Draft Draft Draft Draft Draft

A Gigabit National Data Grid/Fiber-to-the-Home (GNDG/FTTH) Initiative
for Computer Mediated Communications


Raj Reddy (rr@cmu.edu)
June 18, 1997
This white paper was prepared for the use by
PITAC(President's Information Technology Advisory Committee)
as one view point of the Generation after the Next Generation Internet


The main thesis of this paper is that the creation of a Gigabit National Data Grid with Fiber-to-the-Home is the only solution that permits a user to get gigabit data rates to home at affordable rates in the foreseeable future. This paper provides the rationale, cost models, revenue models, and action items in support of this proposal. Based on this analysis, it appears that the return on investment would be substantial even if only 10% of the Internet users were to subscribe to the GNDG/FTTH at costs much lower than the current T1 rates. Specifically, it appears that such a network can deliver gigabit-to-home service for something like the current cost of ISDN (about $50/month)!


Creation of a separate National Data Grid with a Fiber-to-the-Home link is the key step that will enable computer-mediated communications. It is a desirable alternative to the current fragile and bandwidth-limited Internet. It sidesteps the slow response of the telecommunications industry to data communications needs. The Internet has grown 100%/year since 1988. Traffic has been growing 400%/year recently. This growth is creating a significant strain on the voice telecom infrastructure. This problem is likely to be exacerbated further by the high bandwidth access required by NetPCs and multi-media applications such as VideoPhone and VideoEmail. Other broadband applications of interest include entertainment-on-demand (unicasting), many-to-many conferencing (and collaboration), telemedicine, and distance learning.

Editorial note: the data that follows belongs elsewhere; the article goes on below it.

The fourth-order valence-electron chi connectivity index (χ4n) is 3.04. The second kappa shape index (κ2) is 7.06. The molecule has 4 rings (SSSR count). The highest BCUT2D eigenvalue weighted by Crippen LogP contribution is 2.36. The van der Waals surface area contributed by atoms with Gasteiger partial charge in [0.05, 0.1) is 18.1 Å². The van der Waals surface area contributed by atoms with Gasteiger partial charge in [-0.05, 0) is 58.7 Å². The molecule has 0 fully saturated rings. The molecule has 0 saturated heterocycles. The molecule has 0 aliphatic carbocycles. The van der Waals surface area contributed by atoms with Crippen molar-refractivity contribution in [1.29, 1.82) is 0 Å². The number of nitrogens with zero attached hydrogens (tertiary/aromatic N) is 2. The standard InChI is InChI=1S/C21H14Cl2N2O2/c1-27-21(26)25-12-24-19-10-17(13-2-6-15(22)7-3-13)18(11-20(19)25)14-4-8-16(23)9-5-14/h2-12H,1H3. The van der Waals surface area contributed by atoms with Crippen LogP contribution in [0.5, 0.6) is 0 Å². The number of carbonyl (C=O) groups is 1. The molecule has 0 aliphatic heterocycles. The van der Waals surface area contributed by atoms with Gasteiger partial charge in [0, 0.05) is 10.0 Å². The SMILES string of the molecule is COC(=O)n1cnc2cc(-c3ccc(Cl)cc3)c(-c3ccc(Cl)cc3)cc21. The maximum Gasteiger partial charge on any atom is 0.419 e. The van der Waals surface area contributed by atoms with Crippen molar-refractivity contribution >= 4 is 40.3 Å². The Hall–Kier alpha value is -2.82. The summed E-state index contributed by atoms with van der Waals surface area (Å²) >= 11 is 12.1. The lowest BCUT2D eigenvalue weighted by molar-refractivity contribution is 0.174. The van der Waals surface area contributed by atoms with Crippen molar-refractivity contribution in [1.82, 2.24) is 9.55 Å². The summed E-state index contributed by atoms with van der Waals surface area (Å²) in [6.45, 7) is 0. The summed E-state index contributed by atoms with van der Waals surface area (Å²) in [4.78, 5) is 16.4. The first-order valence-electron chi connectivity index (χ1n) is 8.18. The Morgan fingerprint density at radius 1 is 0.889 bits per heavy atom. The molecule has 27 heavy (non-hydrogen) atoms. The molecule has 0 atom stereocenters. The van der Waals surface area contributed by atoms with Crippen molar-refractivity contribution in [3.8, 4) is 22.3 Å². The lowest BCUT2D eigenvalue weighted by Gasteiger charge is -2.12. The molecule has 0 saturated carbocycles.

Technology will soon allow us to build an independent National Data Grid of 100-gigabit bandwidth. This would be over 100 times faster than most current Internet backbone links. It has the potential to expand to 100 Terabits by the year 2010. It is the only way to provide gigabit data rates to individual subscribers at affordable rates in the foreseeable future.

A Gigabit National Data Grid (GNDG) appears to be an attractive business proposition, as well as an important initiative to ensure the nation's leadership. Such a grid could provide a GigaPOP in each of the 465 congressional districts in the country. Augmented by local fiber loops and spurs in metropolitan areas, over 90% of the homes and businesses in the country would be accessible within a mile of a GigaPOP (needs more careful analysis).